As a teacher, I am obligated to help all my students as they need it and treat each one with the respect that one human being owes another. But as a nerd, I can't help smiling inside when I encounter fellow nerds in my classes. By "nerds," of course, I mean people I can imagine running into when my husband and I make our yearly pilgrimages to the Georgia Renaissance Festival, DragonCon, and Anime Weekend Atlanta -- people who know what a Tardis is, who can talk about the differences between J.K. Rowling's and J.R.R. Tolkien's novels and their screen adaptations, or who have a favorite film made prior to 1970. I appreciate the assurance their presence gives me of the wideness of our nerdy tribe. They don't get extra consideration on essays and tests, but I like knowing they're there.

Friday, July 16, 2010

Beware Collectivism, Part 2

At the end of my last blog on this subject, I left you with a question: what can we do about the human tendency to think of ourselves and others in collective terms? If we all think collectively on occasion, if we can't help ourselves, why should be bother trying to do anything about it?

Becuase collectivist thinking threatens constantly to compromise our belief in God's most precious gift to humankind -- free will.

Our relationship with free will is ambiguous. On the one hand, free will means we have choices, and we like the sound of that. on the other, it means we are responsible for those choices and must bear the blame if they lead to bad outcomes. We don't care so much for this. So we manufacture collectivism, one of our most effective and convenient little devices for relieving ourselves of this responsibility. If certain virtues and flaws are programmed into our group identity, they are neatly beyond our control.

I should note that not all collectivist thinking is created equal. It's all flawed, but some more seriously than others. Often we make judgments about individuals based on a group affiliation they have chosen -- profession, political party, etc. "Lawyer jokes," for instance, are quite common. Greg Smith may not conform to all these negative stereotypes, but his choice to enter the legal profession may indeed say something important about him. Likewise, when we find out Betty Jones is a Republican, certain assumptions about where she stands on the economy, the war on terror, or abortion might not fall too wide of the mark. Of course, not all lawyers or Republicans are alike. No group, even a chosen group, thinks entirely in a monolithic block. But these judgments based on chosen group memberships are not as threatening to the concept of free will as those judgments we base on gender, race, age, or nationality of birth -- matters in which we have no say.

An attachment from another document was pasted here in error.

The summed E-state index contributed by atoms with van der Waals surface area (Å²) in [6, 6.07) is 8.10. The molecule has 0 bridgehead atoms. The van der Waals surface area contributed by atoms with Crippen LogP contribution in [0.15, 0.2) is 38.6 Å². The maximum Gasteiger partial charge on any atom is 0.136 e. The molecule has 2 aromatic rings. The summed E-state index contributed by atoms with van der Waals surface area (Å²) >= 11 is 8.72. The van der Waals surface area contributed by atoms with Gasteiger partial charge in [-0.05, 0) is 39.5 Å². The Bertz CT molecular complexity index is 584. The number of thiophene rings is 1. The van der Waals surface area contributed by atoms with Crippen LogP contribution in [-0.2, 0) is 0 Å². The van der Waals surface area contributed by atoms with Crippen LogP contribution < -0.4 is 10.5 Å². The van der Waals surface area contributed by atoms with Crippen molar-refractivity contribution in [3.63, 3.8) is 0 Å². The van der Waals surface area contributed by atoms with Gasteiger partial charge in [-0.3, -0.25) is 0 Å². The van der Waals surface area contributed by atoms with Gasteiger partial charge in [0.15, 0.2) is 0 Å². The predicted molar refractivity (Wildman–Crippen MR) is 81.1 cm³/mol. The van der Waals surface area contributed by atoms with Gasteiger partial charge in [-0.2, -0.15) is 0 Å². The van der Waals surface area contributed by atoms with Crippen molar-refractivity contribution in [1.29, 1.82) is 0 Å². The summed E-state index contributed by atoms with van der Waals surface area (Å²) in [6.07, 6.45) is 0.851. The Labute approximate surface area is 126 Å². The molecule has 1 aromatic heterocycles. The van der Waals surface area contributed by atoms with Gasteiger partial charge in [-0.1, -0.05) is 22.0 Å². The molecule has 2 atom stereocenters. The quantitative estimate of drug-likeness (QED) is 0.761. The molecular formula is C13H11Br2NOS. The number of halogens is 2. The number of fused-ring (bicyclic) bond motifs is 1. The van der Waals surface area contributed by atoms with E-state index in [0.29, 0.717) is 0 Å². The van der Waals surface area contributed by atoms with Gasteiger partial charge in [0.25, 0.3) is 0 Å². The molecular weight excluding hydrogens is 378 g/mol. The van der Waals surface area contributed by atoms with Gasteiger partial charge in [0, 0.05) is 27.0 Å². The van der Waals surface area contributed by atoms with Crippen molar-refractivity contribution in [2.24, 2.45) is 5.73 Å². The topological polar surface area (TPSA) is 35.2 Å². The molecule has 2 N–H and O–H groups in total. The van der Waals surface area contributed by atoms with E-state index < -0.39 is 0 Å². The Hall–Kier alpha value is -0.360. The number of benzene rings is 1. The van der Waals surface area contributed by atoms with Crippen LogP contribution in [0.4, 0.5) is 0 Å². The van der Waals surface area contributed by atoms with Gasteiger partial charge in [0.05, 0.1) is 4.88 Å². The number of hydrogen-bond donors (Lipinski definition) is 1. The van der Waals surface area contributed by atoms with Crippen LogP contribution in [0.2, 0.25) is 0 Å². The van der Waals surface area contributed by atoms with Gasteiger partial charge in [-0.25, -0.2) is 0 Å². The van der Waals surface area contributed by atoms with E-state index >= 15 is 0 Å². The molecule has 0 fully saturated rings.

If we do not choose our gender, age, or race, we cannot be blamed for them, and it makes no sense whatsoever to hold an entire gender, age, or race accountable for the misdeeds of a few or even a majority. Likewise, we cannot justly be credited or praised for our gender, age, or race, and the virtues of a few or even a majority cannot be attributed to all. Why should anyone expect to be rewarded or honored for something he or she neither earned nor accomplished?

We expect it all the time. We seek out that cheap rush of pride that comes with the accomplishments of "someone like us." I'm as guilty of this as anyone. It delights me to see women nominated for Academy, Emmy, or Tony Awards in the writing or directing categories and winning Nobel Prizes for science and literature, confirming that women can and do excel in these areas -- as if I had any claim to their brilliance. How often do we settle for this cheap pride, rather than making the effort to accomplish something of our own?

Similarly, when we decide that gender, age, or race are somehow blameworthy qualities, we can let ourselves off the hook. The most dangerous negative stereotype is the one we believe about ourselves. Young men who convince themselves that Bill Clinton and Tiger Woods committed adultery not because they are flawed individuals but because they are male and "that's just what men do," no longer have to make the effort to be faithful; they've decided that their "playing around" is a foregone conclusion. A young black woman who believes that people of her age and gender are "naturally" bad at math need not put time and energy into her math homework; when she fails, she can always claim that being black and female, she couldn't help it.

With every such notion, we kill our belief in free will by degrees. We don't even realize that at the start of it all, we chose to believe the collectivist lies, and afterwards we will reap the negative consequences of that choice.

The best way to start combatting collectivism is to own our choices, good and bad. We can claim both our accomplishments and our mistakes, without seeking to pilfer other people's. When our achievements reap reward, we can tell ourselves and others, "I did that -- not because of any gender or race I happen to belong to, but because of the individual I am, with a mind and soul unlike any others."